On December 10, 2013, the Supreme Court issued its decision in Sprint Communications Company v. Jacobs. The question in this case is whether the doctrine of Younger abstention--which requires that federal courts generally refrain from halting and supplanting state judicial proceedings--applies not only to state proceedings that are “coercive,” such as a state’s enforcement of its criminal laws, but also to state proceedings that are “remedial,” such as a state utility board’s order that Sprint pay certain intrastate access charges. In this case, the U.S. Court of Appeals for the Eighth Circuit had upheld a lower court ruling thatYounger abstention was appropriate.
The Supreme Court unanimously reversed the judgment of the Eighth Circuit. In an opinion authored by Justice Ginsburg, the Court held that the lower courts erred in abstaining under Younger, because the case did not fall within any of the three classes of exceptional cases for which Younger abstention was appropriate.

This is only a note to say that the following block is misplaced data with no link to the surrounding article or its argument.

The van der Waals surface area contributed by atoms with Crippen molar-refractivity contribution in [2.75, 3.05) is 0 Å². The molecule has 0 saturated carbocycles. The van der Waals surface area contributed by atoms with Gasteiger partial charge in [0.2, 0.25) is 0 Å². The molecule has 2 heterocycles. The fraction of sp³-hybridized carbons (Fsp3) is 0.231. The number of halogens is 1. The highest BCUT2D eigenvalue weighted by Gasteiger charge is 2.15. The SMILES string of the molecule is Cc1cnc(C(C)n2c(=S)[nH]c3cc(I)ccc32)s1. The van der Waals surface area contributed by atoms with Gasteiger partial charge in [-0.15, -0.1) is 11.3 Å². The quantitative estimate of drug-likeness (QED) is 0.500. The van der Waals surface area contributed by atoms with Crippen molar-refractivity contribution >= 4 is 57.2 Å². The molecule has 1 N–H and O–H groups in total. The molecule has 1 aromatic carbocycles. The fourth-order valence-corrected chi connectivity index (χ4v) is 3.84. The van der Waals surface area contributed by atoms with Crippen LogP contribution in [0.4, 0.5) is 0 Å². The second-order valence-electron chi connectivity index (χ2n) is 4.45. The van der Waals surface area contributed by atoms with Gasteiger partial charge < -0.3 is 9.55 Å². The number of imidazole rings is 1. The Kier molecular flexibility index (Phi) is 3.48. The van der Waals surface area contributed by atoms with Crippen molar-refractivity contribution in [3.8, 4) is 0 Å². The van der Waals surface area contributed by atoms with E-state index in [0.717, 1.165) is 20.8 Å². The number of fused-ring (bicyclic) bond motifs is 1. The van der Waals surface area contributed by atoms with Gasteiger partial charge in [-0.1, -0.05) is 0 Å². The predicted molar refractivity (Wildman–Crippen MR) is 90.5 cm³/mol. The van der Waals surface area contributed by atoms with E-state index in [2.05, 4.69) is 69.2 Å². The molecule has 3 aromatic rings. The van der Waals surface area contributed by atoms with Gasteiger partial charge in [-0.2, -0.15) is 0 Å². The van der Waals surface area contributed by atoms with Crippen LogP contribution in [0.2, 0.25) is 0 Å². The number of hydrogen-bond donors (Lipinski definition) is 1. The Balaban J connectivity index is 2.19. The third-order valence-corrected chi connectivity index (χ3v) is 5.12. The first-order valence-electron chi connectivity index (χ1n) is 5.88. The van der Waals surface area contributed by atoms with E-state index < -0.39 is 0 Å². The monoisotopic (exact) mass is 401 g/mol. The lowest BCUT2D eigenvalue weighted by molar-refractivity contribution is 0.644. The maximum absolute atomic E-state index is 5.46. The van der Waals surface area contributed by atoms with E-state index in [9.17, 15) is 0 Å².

To discuss the case, we have Paul Salamanca, who is the Wyatt, Tarrant & Combs Professor of Law at the University of Kentucky College of Law. It should be noted that Professor Salamanca, along with a group of other Law Professors who teach and write on issues concerning federal courts, submitted an amicus brief in support of the petitioner.